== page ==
Friday, August 29, 2014

He Should Be Turning Forty In A Month

Friday, 3 Elul 5774                     

Yochanan was born the third of Tishrei, the day after Rosh Hashanah. He should be turning forty a month from today.

I have known Sammy Hilberg for nearly fifty years and his wife Bryna almost that long. We made aliyah as part of the same gar'in (=settlement group) to Kibbutz Alumim, adjacent to the Gaza fence. Yochanan and his older brother Meir were born while we were all still living on the kibbutz.

We left the kibbutz about the same time - they to Kiryat Arba, adjacent to Hevron, and we to the desert town of Yeroham. We stayed in touch during those first years, which included the birth of their first daughter. Then they moved to Netzer Hazani in the unpopulated southwest corner of the Gaza Strip, not far from the ocean . One of the communities that constituted Gush Katif. Sammy, a mechanic by training, learned to grow hothouse tomatoes.

The first time I saw them in Netzer Hazani was when I was stationed there during a stint in the reserves. Their second daughter was born while I was stationed there. Later they had a third son and a third daughter.

Seventeen years ago, on a Thursday night, the third of Elul, Yochanan and eleven of his comrades in the naval commandos were killed on a mission in Lebanon. He was buried Friday in the Neve Dekalim cemetery in southern Gush Katif.. A month later was his twenty-third birthday.

Bryna spoke every year at the graveside memorial. A military service, with a naval contingent led by officers in white. She spoke as a mother telling us - and Yochanan - how she felt that day and in the days and years since, talking about her inability to fulfill her basic maternal role of protecting her son.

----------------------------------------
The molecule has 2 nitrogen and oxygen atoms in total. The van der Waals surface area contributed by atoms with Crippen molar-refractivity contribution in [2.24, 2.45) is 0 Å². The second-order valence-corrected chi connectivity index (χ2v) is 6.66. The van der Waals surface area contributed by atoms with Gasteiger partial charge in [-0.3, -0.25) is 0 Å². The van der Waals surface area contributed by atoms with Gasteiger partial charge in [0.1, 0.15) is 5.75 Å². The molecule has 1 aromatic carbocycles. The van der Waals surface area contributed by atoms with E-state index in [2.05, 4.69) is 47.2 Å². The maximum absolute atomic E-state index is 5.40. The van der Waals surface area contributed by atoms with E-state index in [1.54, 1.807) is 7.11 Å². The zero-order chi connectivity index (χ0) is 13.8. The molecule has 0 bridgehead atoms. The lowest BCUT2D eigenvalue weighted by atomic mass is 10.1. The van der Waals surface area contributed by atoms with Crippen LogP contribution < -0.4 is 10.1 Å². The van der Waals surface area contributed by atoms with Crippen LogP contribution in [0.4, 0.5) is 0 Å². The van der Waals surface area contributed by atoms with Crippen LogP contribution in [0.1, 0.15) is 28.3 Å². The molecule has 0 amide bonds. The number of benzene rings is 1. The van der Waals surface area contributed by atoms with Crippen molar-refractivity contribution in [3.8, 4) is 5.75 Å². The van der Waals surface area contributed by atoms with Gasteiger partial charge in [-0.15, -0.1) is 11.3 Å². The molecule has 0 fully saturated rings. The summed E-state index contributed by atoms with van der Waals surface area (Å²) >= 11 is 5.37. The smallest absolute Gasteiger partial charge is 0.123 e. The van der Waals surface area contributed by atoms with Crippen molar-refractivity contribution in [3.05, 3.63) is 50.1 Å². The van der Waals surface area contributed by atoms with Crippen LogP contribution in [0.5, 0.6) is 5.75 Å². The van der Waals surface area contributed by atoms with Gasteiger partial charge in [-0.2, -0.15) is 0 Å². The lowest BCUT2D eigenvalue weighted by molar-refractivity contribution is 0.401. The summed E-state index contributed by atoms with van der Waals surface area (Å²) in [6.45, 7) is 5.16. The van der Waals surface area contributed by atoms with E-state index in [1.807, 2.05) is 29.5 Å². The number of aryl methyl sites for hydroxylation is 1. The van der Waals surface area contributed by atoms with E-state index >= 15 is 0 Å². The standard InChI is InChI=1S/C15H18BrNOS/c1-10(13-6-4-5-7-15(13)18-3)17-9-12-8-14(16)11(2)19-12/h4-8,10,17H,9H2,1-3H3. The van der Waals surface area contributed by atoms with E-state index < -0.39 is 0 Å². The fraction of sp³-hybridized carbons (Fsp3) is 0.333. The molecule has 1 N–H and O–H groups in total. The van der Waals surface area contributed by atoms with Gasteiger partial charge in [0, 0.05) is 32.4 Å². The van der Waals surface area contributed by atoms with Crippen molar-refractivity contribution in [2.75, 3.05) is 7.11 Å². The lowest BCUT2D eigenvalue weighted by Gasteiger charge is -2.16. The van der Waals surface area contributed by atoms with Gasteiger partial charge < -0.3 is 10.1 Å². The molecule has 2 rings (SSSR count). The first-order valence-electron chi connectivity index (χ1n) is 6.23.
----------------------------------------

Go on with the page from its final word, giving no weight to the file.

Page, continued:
I was able to attend most of those memorial services and some of the weddings as one after another married and began building their own families.

Nine years ago, the Hilbergs, like all the residents of Netzer Hazani and the rest of the Gush Katif communities, became refugees, thrown out of their homes by their own government. The homes were destroyed so as not to turn them over to the Arabs. And the youth center that had been built in Yochanan's memory.

The Arabs destroyed the hothouses for reasons that made some kind of sense to them. It wasn't to build something for their own people.

It was supposed to bring peace with Gaza, as the Arabs were expected to take responsibility for their own welfare. We were no longer to be there and they would have no further excuse to attack us.

Sammy and Bryna and some of the others from Netzer Hazani were resettled on Kibbutz Ein Zurim, with a vague semi-refugee status.

And after eight years less one week, the army dug up Yochanan's body - together with the others buried in Neve Dekalim. Nearly fifty altogether. Many, including Yochanan and another soldier, were reburied in Nitzan, a refugee community on the coast between Ashkelon and Ashdod.

The second full-blown funeral was very difficult, perhaps moreso for the older brother Meir who had been abroad at the time of the first. The navy sent its people, as always; the younger ones no longer having any personal memory of Yochanan and his comrades in arms. 

Sammy announced that this second burial place was to be considered temporary.

A week later, we went back to Nitzan for the annual memorial. There are no words, but Bryna found them then anyway.

In the ensuing years, the silence of the memorial service has been punctuated by the grandchildren. Mostly the same people come. And Bryna speaks. Her mother has a walker now, but is alert and seems well.

This year was different. It wasn't so much Bryna the mother, but Bryna the citizen, speaking for all the residents of the area who have endured the last months of shelling and rockets. She recalled that people who worked side by side with them in the hothouses were now shooting at them. She recalled that some of those same Arabs came to console them when Yochanan was killed. And she recalled that they had been expelled from their homes and their lives in what was supposed to be a move for peace.

Yochanan Avraham ben Bryna and Shemaryahu Shemuel should be turning forty in a month. He has been in his temporary grave in Nitzan for nine years, a year longer than in Neve Dekalim.

May his soul be bound in life,
may G-d avenge his blood
and may his family and all of Israel find peace.
The cover of the memorial book, produced by family and friends

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